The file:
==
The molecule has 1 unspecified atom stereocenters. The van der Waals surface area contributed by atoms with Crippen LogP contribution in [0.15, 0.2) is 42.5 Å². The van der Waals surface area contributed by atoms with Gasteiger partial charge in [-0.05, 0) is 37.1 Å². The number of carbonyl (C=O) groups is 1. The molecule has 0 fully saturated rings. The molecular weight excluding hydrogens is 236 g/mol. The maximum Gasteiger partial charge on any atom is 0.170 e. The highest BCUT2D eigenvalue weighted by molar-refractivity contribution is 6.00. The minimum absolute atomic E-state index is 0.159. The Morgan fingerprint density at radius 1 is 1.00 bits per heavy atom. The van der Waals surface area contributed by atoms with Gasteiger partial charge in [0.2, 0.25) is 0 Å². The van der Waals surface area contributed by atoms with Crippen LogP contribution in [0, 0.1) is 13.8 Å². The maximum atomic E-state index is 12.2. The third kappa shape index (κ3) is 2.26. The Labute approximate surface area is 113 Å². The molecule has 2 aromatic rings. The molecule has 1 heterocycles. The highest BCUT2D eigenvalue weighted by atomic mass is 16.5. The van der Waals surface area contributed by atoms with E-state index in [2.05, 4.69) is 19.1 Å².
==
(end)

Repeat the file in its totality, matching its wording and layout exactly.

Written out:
The molecule has 1 unspecified atom stereocenters. The van der Waals surface area contributed by atoms with Crippen LogP contribution in [0.15, 0.2) is 42.5 Å². The van der Waals surface area contributed by atoms with Gasteiger partial charge in [-0.05, 0) is 37.1 Å². The number of carbonyl (C=O) groups is 1. The molecule has 0 fully saturated rings. The molecular weight excluding hydrogens is 236 g/mol. The maximum Gasteiger partial charge on any atom is 0.170 e. The highest BCUT2D eigenvalue weighted by molar-refractivity contribution is 6.00. The minimum absolute atomic E-state index is 0.159. The Morgan fingerprint density at radius 1 is 1.00 bits per heavy atom. The van der Waals surface area contributed by atoms with Gasteiger partial charge in [0.2, 0.25) is 0 Å². The van der Waals surface area contributed by atoms with Crippen LogP contribution in [0, 0.1) is 13.8 Å². The maximum atomic E-state index is 12.2. The third kappa shape index (κ3) is 2.26. The Labute approximate surface area is 113 Å². The molecule has 2 aromatic rings. The molecule has 1 heterocycles. The highest BCUT2D eigenvalue weighted by atomic mass is 16.5. The van der Waals surface area contributed by atoms with E-state index in [2.05, 4.69) is 19.1 Å².